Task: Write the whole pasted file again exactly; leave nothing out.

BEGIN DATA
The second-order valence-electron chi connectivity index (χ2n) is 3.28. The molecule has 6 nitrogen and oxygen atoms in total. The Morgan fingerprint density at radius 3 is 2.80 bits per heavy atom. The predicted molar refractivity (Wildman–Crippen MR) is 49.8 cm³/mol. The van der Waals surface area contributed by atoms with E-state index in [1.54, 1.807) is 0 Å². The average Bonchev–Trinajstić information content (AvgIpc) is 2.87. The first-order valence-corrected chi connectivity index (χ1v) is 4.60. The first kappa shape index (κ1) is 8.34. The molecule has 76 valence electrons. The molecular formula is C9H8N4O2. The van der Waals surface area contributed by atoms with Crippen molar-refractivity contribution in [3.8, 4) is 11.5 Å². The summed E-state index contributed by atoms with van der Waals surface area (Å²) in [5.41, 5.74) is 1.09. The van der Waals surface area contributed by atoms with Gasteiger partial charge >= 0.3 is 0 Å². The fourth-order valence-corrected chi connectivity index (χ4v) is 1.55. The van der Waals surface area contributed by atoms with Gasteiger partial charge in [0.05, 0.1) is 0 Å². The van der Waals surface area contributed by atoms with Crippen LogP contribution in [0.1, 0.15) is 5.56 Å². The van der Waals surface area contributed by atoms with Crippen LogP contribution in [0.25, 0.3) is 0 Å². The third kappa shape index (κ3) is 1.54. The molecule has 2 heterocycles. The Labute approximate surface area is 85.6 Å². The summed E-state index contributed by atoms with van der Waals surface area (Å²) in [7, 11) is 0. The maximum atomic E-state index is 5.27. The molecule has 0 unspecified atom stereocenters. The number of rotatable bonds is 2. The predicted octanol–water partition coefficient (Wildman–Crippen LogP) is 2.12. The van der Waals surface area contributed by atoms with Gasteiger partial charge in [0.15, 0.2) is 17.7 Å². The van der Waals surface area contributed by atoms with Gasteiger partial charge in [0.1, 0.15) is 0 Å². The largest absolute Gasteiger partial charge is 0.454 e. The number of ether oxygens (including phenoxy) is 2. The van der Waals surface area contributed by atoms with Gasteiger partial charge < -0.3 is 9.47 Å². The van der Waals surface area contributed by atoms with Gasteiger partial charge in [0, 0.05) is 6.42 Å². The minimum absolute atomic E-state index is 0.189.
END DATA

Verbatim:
The second-order valence-electron chi connectivity index (χ2n) is 3.28. The molecule has 6 nitrogen and oxygen atoms in total. The Morgan fingerprint density at radius 3 is 2.80 bits per heavy atom. The predicted molar refractivity (Wildman–Crippen MR) is 49.8 cm³/mol. The van der Waals surface area contributed by atoms with E-state index in [1.54, 1.807) is 0 Å². The average Bonchev–Trinajstić information content (AvgIpc) is 2.87. The first-order valence-corrected chi connectivity index (χ1v) is 4.60. The first kappa shape index (κ1) is 8.34. The molecule has 76 valence electrons. The molecular formula is C9H8N4O2. The van der Waals surface area contributed by atoms with Crippen molar-refractivity contribution in [3.8, 4) is 11.5 Å². The summed E-state index contributed by atoms with van der Waals surface area (Å²) in [5.41, 5.74) is 1.09. The van der Waals surface area contributed by atoms with Gasteiger partial charge >= 0.3 is 0 Å². The fourth-order valence-corrected chi connectivity index (χ4v) is 1.55. The van der Waals surface area contributed by atoms with Gasteiger partial charge in [0.05, 0.1) is 0 Å². The van der Waals surface area contributed by atoms with Crippen LogP contribution in [0.1, 0.15) is 5.56 Å². The van der Waals surface area contributed by atoms with Crippen LogP contribution in [0.25, 0.3) is 0 Å². The third kappa shape index (κ3) is 1.54. The molecule has 2 heterocycles. The Labute approximate surface area is 85.6 Å². The summed E-state index contributed by atoms with van der Waals surface area (Å²) in [7, 11) is 0. The maximum atomic E-state index is 5.27. The molecule has 0 unspecified atom stereocenters. The number of rotatable bonds is 2. The predicted octanol–water partition coefficient (Wildman–Crippen LogP) is 2.12. The van der Waals surface area contributed by atoms with Gasteiger partial charge in [0.15, 0.2) is 17.7 Å². The van der Waals surface area contributed by atoms with Gasteiger partial charge in [0.1, 0.15) is 0 Å². The largest absolute Gasteiger partial charge is 0.454 e. The number of ether oxygens (including phenoxy) is 2. The van der Waals surface area contributed by atoms with Gasteiger partial charge < -0.3 is 9.47 Å². The van der Waals surface area contributed by atoms with Gasteiger partial charge in [0, 0.05) is 6.42 Å². The minimum absolute atomic E-state index is 0.189.